Cognitive gadgets puts forward an ambitious claim: language, mindreading, and imitation evolved by cultural group selection. Defending this claim requires more than Heyes’ spirited and effective critique of nativist claims. The latest human “cognitive gadgets,” such as literacy, did not spread through cultural group selection. Why should social cognition be different? The book leaves this question pending. It also makes strong assumptions regarding cultural evolution: it is moved by selection rather than transformation; it relies on high-fidelity imitation; it requires specific cognitive adaptations to cultural learning. Each of these assumptions raises crucial yet unaddressed difficulties.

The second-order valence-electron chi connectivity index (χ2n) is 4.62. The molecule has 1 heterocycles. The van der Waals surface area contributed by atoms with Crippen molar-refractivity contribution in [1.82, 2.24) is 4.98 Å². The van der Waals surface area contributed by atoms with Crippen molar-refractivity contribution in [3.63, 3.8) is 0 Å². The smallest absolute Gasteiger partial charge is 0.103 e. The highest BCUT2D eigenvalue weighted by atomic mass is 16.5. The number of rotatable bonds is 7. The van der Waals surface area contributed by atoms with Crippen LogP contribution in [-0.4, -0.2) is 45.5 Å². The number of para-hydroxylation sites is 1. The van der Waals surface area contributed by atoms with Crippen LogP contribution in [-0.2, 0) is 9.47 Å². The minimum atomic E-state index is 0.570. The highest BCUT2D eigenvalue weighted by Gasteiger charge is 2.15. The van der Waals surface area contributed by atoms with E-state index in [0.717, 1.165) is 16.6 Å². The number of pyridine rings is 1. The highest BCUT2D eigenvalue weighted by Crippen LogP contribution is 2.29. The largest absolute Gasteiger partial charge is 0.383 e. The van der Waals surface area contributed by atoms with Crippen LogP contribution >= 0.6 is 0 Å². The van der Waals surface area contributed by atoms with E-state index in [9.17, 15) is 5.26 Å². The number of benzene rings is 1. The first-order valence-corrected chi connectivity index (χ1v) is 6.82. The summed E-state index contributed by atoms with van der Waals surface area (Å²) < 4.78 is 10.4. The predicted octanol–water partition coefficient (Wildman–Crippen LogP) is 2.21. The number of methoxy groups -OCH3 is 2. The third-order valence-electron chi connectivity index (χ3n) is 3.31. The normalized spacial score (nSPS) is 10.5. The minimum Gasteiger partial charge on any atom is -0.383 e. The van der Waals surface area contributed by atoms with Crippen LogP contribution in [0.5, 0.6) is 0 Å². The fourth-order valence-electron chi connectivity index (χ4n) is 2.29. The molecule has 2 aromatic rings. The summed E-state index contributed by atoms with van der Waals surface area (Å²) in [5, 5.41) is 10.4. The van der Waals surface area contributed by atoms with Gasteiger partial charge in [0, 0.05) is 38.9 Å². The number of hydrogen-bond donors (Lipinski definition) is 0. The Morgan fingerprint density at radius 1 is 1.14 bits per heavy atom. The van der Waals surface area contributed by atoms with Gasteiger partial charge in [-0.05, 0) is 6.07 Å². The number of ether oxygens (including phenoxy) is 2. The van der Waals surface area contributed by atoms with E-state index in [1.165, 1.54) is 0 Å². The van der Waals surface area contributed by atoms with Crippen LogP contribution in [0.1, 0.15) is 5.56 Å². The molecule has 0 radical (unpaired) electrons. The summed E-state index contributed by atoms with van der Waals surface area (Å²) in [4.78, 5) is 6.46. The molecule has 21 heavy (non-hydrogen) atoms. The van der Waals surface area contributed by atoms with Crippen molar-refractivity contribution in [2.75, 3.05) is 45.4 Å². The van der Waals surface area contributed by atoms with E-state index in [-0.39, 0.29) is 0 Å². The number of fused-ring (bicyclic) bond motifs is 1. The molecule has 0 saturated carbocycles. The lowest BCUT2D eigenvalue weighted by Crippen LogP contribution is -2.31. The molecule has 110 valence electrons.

Research Professor on society, culture, art, cognition, critical thinking, intelligence, creativity, neuroscience, autopoiesis, self-organization, complexity, systems, networks, rhizomes, leadership, sustainability, thinkers, futures ++
500 Posts in this Blog
- Follow Learning Cultural Change on WordPress.com